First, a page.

Home » Sleep Disorders » Irregular Sleep-Wake Rhythm
November 2020 |  Reviewed by:  Shelley Hershner, MD and John Saito, MD

What is irregular sleep-wake rhythm disorder?

Irregular sleep-wake rhythm disorder (ISWRD) is one of several circadian rhythm disorders.

Normally, people are awake and asleep in rhythm with their biological clock. This is known as the circadian rhythm. It typically is a cycle that spans 24 hours and synchronizes to a 24-hour day.

If you have ISWRD, then you show no clear circadian rhythm. You struggle with wakefulness during conventional sleeping hours and sleepiness during the daytime. Your sleep and wake times show no clear pattern.

People with ISWRD may sleep off and on in a series of naps over a 24-hour period. This is similar to infants who may sleep for a few hours and then be awake for a few hours. By definition, to have ISWRD means you must have at least 3 sleep periods within a 24-hour period.

During the day, it may seem like you are sleepy because you nap so much. During the night, it may seem like you have insomnia because you are awake for long periods of time. There is not one main sleep time that occurs at any time of the day or at night. If you add up all of your sleep times, your total sleep time may not be normal for your age.

What are symptoms of irregular sleep-wake rhythm disorder?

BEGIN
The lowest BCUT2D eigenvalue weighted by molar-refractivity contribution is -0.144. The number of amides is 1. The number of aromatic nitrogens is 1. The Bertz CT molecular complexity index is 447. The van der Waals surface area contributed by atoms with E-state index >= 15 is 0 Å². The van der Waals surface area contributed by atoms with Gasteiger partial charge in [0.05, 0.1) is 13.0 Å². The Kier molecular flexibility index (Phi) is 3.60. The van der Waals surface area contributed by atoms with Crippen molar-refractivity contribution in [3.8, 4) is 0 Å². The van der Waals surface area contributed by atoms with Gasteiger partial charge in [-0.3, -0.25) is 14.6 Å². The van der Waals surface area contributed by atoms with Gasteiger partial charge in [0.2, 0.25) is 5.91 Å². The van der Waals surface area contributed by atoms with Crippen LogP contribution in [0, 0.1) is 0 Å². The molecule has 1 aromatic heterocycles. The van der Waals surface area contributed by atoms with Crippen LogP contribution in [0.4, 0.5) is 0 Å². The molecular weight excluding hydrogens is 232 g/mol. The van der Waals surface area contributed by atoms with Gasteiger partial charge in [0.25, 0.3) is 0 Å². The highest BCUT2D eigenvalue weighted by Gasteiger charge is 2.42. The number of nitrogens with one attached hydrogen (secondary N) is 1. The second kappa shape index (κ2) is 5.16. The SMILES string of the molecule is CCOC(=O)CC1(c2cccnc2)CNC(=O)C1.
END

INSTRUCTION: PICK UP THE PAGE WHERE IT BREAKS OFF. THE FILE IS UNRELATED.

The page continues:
Someone with ISWRD may:

  • Sleep off and on in a series of naps during the day and at night
  • Have no regular pattern of when they sleep and are awake
  • Have a hard time sleeping well, or are very sleepy when they are awake
  • Have a total sleep time that is not normal for their age

What are risk factors for irregular sleep-wake rhythm disorder?

ISWRD is rare. We do not even know how many people have it. It is believed that some people may have it because they have a weak body clock. This may happen in neurological conditions like:

  • Dementia
  • Brain damage
  • Mental health disorders

This can also happen in people who do not have a neurological problem. There are conditions that may make it easier for this problem to occur. Daily light and other activities are important in resetting our sleep clocks. Bad sleep habits may allow this disorder to occur in people who have weaker clocks. This is especially true for people who do not get en